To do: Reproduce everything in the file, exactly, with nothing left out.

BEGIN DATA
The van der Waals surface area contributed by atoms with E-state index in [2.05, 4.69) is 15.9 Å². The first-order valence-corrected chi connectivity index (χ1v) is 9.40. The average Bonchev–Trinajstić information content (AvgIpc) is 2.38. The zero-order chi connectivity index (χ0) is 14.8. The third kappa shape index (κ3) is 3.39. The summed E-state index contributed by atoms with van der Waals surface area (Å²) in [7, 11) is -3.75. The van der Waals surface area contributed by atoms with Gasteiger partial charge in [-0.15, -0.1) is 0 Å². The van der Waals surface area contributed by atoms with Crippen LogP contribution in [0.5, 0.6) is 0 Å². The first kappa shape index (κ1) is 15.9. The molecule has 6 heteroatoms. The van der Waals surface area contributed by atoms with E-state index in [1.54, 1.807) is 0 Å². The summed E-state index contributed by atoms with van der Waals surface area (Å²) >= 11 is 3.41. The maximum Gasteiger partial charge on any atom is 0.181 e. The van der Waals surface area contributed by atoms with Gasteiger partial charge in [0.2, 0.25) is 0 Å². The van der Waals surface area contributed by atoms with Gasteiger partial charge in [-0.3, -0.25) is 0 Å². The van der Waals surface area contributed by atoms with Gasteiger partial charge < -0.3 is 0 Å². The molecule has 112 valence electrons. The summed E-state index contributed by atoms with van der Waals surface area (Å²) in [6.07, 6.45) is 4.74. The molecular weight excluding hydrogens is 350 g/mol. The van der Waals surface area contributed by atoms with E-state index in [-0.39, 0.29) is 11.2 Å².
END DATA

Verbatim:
The van der Waals surface area contributed by atoms with E-state index in [2.05, 4.69) is 15.9 Å². The first-order valence-corrected chi connectivity index (χ1v) is 9.40. The average Bonchev–Trinajstić information content (AvgIpc) is 2.38. The zero-order chi connectivity index (χ0) is 14.8. The third kappa shape index (κ3) is 3.39. The summed E-state index contributed by atoms with van der Waals surface area (Å²) in [7, 11) is -3.75. The van der Waals surface area contributed by atoms with Gasteiger partial charge in [-0.15, -0.1) is 0 Å². The van der Waals surface area contributed by atoms with Crippen LogP contribution in [0.5, 0.6) is 0 Å². The first kappa shape index (κ1) is 15.9. The molecule has 6 heteroatoms. The van der Waals surface area contributed by atoms with E-state index in [1.54, 1.807) is 0 Å². The summed E-state index contributed by atoms with van der Waals surface area (Å²) >= 11 is 3.41. The maximum Gasteiger partial charge on any atom is 0.181 e. The van der Waals surface area contributed by atoms with Gasteiger partial charge in [0.2, 0.25) is 0 Å². The van der Waals surface area contributed by atoms with Gasteiger partial charge in [-0.3, -0.25) is 0 Å². The van der Waals surface area contributed by atoms with Gasteiger partial charge < -0.3 is 0 Å². The molecule has 112 valence electrons. The summed E-state index contributed by atoms with van der Waals surface area (Å²) in [6.07, 6.45) is 4.74. The molecular weight excluding hydrogens is 350 g/mol. The van der Waals surface area contributed by atoms with E-state index in [-0.39, 0.29) is 11.2 Å².